Parenting does not have to be a control game.
Kieran knows we are the parents, he listens to us all the time. If control were an issue, we have plenty of it. But what does it take away from us to take his feelings into consideration? Nothing.
What did that 5 minutes take away from my life? If I had grabbed the trains, he would have had a 5 minute meltdown that would have turned into an hour long pout fest. The entire tone of our evening would have been tinged by tears and frustration. What would that gain me? Nothing.
Letting him play for 5 minutes let him know that I respected his wishes too. He is a person. I value him.
One last example (this also really happened):
Kieran took some water into the living room last week and set it on the floor. Tom said “Kieran, please put that up on the table so it doesn’t get knocked over.” Fast forward 30 minutes – the water was still on the floor and Kieran knocked it over.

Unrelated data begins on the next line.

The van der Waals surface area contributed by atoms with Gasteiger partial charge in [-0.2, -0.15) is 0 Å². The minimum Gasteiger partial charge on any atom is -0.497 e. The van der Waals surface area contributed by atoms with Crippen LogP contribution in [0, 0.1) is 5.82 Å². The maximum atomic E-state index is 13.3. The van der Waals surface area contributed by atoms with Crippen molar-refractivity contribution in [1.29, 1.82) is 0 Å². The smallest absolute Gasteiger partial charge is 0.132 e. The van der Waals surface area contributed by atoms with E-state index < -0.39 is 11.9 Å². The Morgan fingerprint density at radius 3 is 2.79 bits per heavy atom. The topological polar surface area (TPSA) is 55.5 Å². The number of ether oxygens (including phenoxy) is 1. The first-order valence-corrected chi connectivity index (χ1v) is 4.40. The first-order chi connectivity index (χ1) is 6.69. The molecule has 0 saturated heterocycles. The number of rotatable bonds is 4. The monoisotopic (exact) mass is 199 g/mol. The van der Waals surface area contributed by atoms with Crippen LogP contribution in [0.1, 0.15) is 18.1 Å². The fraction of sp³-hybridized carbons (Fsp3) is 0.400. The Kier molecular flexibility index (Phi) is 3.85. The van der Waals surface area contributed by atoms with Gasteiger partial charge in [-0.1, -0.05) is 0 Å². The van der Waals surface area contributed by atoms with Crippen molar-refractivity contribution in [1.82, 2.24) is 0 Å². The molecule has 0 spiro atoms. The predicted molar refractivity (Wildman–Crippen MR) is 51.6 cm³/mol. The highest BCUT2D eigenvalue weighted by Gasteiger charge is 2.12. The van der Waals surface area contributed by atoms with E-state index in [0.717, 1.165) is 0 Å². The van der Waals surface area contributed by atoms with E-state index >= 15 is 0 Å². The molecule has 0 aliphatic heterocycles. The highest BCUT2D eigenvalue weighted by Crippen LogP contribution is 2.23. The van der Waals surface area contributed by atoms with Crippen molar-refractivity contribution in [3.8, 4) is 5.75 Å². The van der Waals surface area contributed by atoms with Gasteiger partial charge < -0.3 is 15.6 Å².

What would happen in the house of parents who punish their child for messing up? Would the child hide the fact that he spilled? Would he hide himself? Would he shamefully avoid the fact that the glass had spilled, just like he had been warned? Would he be scared that he would be punished – sent to time out, spanked, have a toy taken away?
Do you know what happened in our house? Kieran walked in and cheerfully said “mama! NeeNee spill water!” I said, “thank you for telling me, let’s clean it up!”
And then we went in together, got a towel, and he helped by stepping on the towel. And then we got more water and I helped him put it on the table.
No harsh words.
We worked together, because we all mess up.
Tom and I choose to parent in the way we would want to be treated. I don’t want Tom to express his displeasure with me by striking me or sending me away from him, I want to have a conversation with him and come to a mutual understanding. Why should we treat our child as if he deserves less?
Do you feel that there is ever a time to punish tantrums?
What do you think punishment teaches children?
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"More Thoughts on Tantrums"